Now put in your stick(s) of ram, and make sure it's in secure (both plasic things to the side should be locked in place).

Now, before going any further, we want to make sure you can power on. Just push the power button after connecting the powercord to the power supply, and see if it turns on. If so, turn it off (hold the power button) and unplug it. If it DOESN'T turn on, go back to your manual and get the wire settings right. You can just keep trying every combonation you can until it turns on (which I've had to do a few times, sadly). If you have frontside USB, you should do that now (though you can't really test it quite yet).

Another important note: Put your motherboard manual someplace safe! Photocopy it as well. I cannot stress how badly you are screwed if you loose it.

Set the jumpers on your harddrives and CD-Rom drives. CD-Rom should be set to master, one harddrive should be master as well, and one harddrive should be slave.

Connect your harddrives to the (hopefully) red IDE port on the motherboard, and your CD-Rom drive to the white/yellow near it. Next connect your floppy drive to the floppy port on the motherboard, and plug all your drives into the power supply. Now connect your video card to the AGP/PCI port, and screw it in. Do the same with your NIC (network card) into a free PCI port.

You're done! Now just plug in your monitor, and enter bios to disable your onboard network interface and you're set. (Only if you have a NIC card installed now...)

Set your boot devices to (Should be under Advanced):
Boot 1: Floppy
Boot 2: CD-Rom
Boot 3: IDE-0

Congrats! If you're this far, you've completed the most dangerous and hard part yet. Feel proud, feel powerful! ^_^ You've just made your own computer, saving yourself money, and learned a lot. Hopefully. Since you also know what's in it (hopefully) and all their specs, you shouldn't have any hardware issues you cannot resolve quickly and easily.

Make sure to make a name for your computer. Perhaps on the experiance you had while building it. Here are some humours scenarios/names.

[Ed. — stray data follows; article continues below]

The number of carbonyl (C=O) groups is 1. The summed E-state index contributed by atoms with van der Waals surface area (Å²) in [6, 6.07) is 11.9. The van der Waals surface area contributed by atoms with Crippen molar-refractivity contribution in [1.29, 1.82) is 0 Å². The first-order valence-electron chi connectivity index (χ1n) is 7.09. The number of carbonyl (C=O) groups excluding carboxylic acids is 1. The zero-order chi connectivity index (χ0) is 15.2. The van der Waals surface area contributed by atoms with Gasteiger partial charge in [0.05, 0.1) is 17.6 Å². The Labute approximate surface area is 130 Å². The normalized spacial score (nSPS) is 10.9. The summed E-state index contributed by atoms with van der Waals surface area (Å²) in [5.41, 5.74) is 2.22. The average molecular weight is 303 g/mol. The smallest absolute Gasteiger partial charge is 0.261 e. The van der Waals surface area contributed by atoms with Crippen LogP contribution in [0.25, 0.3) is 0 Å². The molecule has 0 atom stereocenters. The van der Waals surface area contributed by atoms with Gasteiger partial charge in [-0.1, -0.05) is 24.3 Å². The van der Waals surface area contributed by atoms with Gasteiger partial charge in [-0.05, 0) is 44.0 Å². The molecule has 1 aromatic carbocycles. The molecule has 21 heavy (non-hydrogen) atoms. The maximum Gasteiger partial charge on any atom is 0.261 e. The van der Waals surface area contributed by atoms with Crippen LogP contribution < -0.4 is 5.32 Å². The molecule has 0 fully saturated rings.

* Cut yourself while you build it? Name it "BloodSuckingBitch", or the name of an Ex-Girlfriend
* Have a rush of power now that you're done? Name it something blasphemous. (GreaterThanChrist?)

You get the idea.

But now it's time to install Linux.

V. Installing Linux You can either burn these CDs yourself, have a friend burn them, or buy them for (usually) $6-$10

Depending on how you are, and what you want, you're going to need a certain linux distro.

Knoppix: Knoppix is a live distro, so you can make sure all your hardware works perfectly before you install it (and thus not waste time). Run this little baby up, and make sure your soundcard (if you have/want one), internet (you may have to mess around with DHCP or netconfig), and video card work well with it. If you install Knoppix, you can install it as Debian and save yourself alot of trouble. Knoppix uses apt-get, which is a great update/upgrade/installation tool. To install Knoppix, simply open up a terminal and "sudo knx-hdinstall".

Debian: Debian is a fairly hard distro to install. Knoppix is based off of it, so if you're new to linux you'd be better off with that. If you'd rather struggle and learn alot, choose this option and go get the first Debian CD. Install it like you would any linux distro, but do not get any packages with dselect and that other useless package manager. Then install Xwindows with apt-get, as well as Gnome/KDE.

Ubuntu: Ubuntu you can get free (don't even have to pay shipping) from It's a great distro, and have both a live and install ISO. It's based off debian, and is my workstation distro of choice. It has very nice hardware detection, and uses Gnome.

Slackware: Slackware is a fairly hard distro to install as well, but it's much easier than Debain to install. It's very secure and basic, depending on how you install it. If you do the "Install everything" option, you'll have everything you could need (but alot more besides). Or you can pick and choose what you want, which is the best option. Make sure to grab swaret (a less useful ripoff of apt-get, but better than nothing).

Fedora: A great distro if you have a top of the line system, lots of ram, are lazy, and don't mind bugs. Personally, I'd rather be sodomized by a horse.

VI. Wrapping Up

A few sites that you might be intrested in:

These are all places you can find programs for linux, you can really find anything you want. :)

VII. Ending

Well, thanks for taking the time to read this. I hope this helps SOMEONE. If you have any comments, please email me at (or

I'm sure prices will change, and I'm also sure I'm too lazy to update them. The basics apply, and the prices are relative. A 80gig HDD at the time of this writing costs as much as a 120gig HDD a few months later. No worries. Build a computer like the one talked in here for much less, or get a better computer for the same. It's all good.